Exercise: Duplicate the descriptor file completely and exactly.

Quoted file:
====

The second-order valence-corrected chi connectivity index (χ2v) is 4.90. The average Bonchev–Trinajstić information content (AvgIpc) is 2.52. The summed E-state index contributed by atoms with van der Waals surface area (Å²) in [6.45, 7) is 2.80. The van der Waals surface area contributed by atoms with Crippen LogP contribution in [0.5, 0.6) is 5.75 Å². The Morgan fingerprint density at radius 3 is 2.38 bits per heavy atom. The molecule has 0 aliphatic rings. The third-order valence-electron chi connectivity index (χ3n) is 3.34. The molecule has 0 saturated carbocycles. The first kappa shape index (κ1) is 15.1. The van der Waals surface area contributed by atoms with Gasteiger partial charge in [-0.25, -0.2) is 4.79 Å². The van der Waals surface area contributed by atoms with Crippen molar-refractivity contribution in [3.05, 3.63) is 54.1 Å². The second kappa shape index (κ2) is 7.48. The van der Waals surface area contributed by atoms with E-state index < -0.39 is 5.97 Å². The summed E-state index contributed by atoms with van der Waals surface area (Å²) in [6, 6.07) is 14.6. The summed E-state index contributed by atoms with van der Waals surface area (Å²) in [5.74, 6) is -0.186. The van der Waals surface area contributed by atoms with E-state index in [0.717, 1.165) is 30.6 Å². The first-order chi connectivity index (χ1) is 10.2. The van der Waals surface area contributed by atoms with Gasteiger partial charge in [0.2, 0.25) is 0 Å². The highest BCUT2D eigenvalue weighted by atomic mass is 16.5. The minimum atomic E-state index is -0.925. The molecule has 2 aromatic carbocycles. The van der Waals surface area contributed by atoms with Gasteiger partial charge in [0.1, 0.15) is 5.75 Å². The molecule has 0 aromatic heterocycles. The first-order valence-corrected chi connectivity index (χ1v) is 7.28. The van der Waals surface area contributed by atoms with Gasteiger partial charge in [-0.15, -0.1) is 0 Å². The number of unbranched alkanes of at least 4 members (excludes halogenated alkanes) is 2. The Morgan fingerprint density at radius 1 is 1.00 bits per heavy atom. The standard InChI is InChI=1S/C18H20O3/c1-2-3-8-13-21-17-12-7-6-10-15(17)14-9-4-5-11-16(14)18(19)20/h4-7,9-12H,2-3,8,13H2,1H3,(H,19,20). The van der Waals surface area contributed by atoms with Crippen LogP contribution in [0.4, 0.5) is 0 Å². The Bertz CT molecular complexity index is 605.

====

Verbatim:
The second-order valence-corrected chi connectivity index (χ2v) is 4.90. The average Bonchev–Trinajstić information content (AvgIpc) is 2.52. The summed E-state index contributed by atoms with van der Waals surface area (Å²) in [6.45, 7) is 2.80. The van der Waals surface area contributed by atoms with Crippen LogP contribution in [0.5, 0.6) is 5.75 Å². The Morgan fingerprint density at radius 3 is 2.38 bits per heavy atom. The molecule has 0 aliphatic rings. The third-order valence-electron chi connectivity index (χ3n) is 3.34. The molecule has 0 saturated carbocycles. The first kappa shape index (κ1) is 15.1. The van der Waals surface area contributed by atoms with Gasteiger partial charge in [-0.25, -0.2) is 4.79 Å². The van der Waals surface area contributed by atoms with Crippen molar-refractivity contribution in [3.05, 3.63) is 54.1 Å². The second kappa shape index (κ2) is 7.48. The van der Waals surface area contributed by atoms with E-state index < -0.39 is 5.97 Å². The summed E-state index contributed by atoms with van der Waals surface area (Å²) in [6, 6.07) is 14.6. The summed E-state index contributed by atoms with van der Waals surface area (Å²) in [5.74, 6) is -0.186. The van der Waals surface area contributed by atoms with E-state index in [0.717, 1.165) is 30.6 Å². The first-order chi connectivity index (χ1) is 10.2. The van der Waals surface area contributed by atoms with Gasteiger partial charge in [0.2, 0.25) is 0 Å². The highest BCUT2D eigenvalue weighted by atomic mass is 16.5. The minimum atomic E-state index is -0.925. The molecule has 2 aromatic carbocycles. The van der Waals surface area contributed by atoms with Gasteiger partial charge in [0.1, 0.15) is 5.75 Å². The molecule has 0 aromatic heterocycles. The first-order valence-corrected chi connectivity index (χ1v) is 7.28. The van der Waals surface area contributed by atoms with Gasteiger partial charge in [-0.15, -0.1) is 0 Å². The number of unbranched alkanes of at least 4 members (excludes halogenated alkanes) is 2. The Morgan fingerprint density at radius 1 is 1.00 bits per heavy atom. The standard InChI is InChI=1S/C18H20O3/c1-2-3-8-13-21-17-12-7-6-10-15(17)14-9-4-5-11-16(14)18(19)20/h4-7,9-12H,2-3,8,13H2,1H3,(H,19,20). The van der Waals surface area contributed by atoms with Crippen LogP contribution in [0.4, 0.5) is 0 Å². The Bertz CT molecular complexity index is 605.